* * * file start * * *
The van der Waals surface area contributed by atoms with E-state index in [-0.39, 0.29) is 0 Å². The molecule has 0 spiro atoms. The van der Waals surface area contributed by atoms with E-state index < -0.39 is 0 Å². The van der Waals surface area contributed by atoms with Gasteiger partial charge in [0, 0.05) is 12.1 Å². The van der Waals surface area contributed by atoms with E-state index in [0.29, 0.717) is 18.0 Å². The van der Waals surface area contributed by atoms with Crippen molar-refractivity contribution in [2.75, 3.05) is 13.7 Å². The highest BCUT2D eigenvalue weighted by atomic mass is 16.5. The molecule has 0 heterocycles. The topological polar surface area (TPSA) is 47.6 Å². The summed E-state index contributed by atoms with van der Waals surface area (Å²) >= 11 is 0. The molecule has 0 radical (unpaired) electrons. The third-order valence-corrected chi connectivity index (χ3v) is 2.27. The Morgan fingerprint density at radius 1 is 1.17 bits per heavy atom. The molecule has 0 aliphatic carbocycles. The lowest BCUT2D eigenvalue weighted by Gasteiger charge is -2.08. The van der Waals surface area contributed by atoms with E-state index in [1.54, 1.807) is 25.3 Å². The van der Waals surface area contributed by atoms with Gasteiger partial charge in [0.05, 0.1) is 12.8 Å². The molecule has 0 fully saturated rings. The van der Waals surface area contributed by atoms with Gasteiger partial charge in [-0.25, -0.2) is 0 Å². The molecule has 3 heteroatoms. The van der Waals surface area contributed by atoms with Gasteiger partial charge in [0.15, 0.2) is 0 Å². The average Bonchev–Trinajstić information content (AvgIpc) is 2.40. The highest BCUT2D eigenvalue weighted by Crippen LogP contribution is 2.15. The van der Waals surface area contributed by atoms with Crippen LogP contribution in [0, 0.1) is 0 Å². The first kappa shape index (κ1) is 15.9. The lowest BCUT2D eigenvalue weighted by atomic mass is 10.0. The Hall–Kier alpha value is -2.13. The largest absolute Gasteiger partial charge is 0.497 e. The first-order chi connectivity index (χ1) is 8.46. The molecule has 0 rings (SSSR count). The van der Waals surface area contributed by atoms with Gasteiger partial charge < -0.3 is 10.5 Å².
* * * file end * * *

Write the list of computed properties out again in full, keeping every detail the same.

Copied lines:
The van der Waals surface area contributed by atoms with E-state index in [-0.39, 0.29) is 0 Å². The molecule has 0 spiro atoms. The van der Waals surface area contributed by atoms with E-state index < -0.39 is 0 Å². The van der Waals surface area contributed by atoms with Gasteiger partial charge in [0, 0.05) is 12.1 Å². The van der Waals surface area contributed by atoms with E-state index in [0.29, 0.717) is 18.0 Å². The van der Waals surface area contributed by atoms with Crippen molar-refractivity contribution in [2.75, 3.05) is 13.7 Å². The highest BCUT2D eigenvalue weighted by atomic mass is 16.5. The molecule has 0 heterocycles. The topological polar surface area (TPSA) is 47.6 Å². The summed E-state index contributed by atoms with van der Waals surface area (Å²) >= 11 is 0. The molecule has 0 radical (unpaired) electrons. The third-order valence-corrected chi connectivity index (χ3v) is 2.27. The Morgan fingerprint density at radius 1 is 1.17 bits per heavy atom. The molecule has 0 aliphatic carbocycles. The lowest BCUT2D eigenvalue weighted by Gasteiger charge is -2.08. The van der Waals surface area contributed by atoms with E-state index in [1.54, 1.807) is 25.3 Å². The van der Waals surface area contributed by atoms with Gasteiger partial charge in [0.05, 0.1) is 12.8 Å². The molecule has 0 fully saturated rings. The van der Waals surface area contributed by atoms with Gasteiger partial charge in [-0.25, -0.2) is 0 Å². The molecule has 3 heteroatoms. The van der Waals surface area contributed by atoms with Gasteiger partial charge in [0.15, 0.2) is 0 Å². The average Bonchev–Trinajstić information content (AvgIpc) is 2.40. The highest BCUT2D eigenvalue weighted by Crippen LogP contribution is 2.15. The van der Waals surface area contributed by atoms with Crippen LogP contribution in [0, 0.1) is 0 Å². The first kappa shape index (κ1) is 15.9. The lowest BCUT2D eigenvalue weighted by atomic mass is 10.0. The Hall–Kier alpha value is -2.13. The largest absolute Gasteiger partial charge is 0.497 e. The first-order chi connectivity index (χ1) is 8.46. The molecule has 0 rings (SSSR count). The van der Waals surface area contributed by atoms with Gasteiger partial charge < -0.3 is 10.5 Å².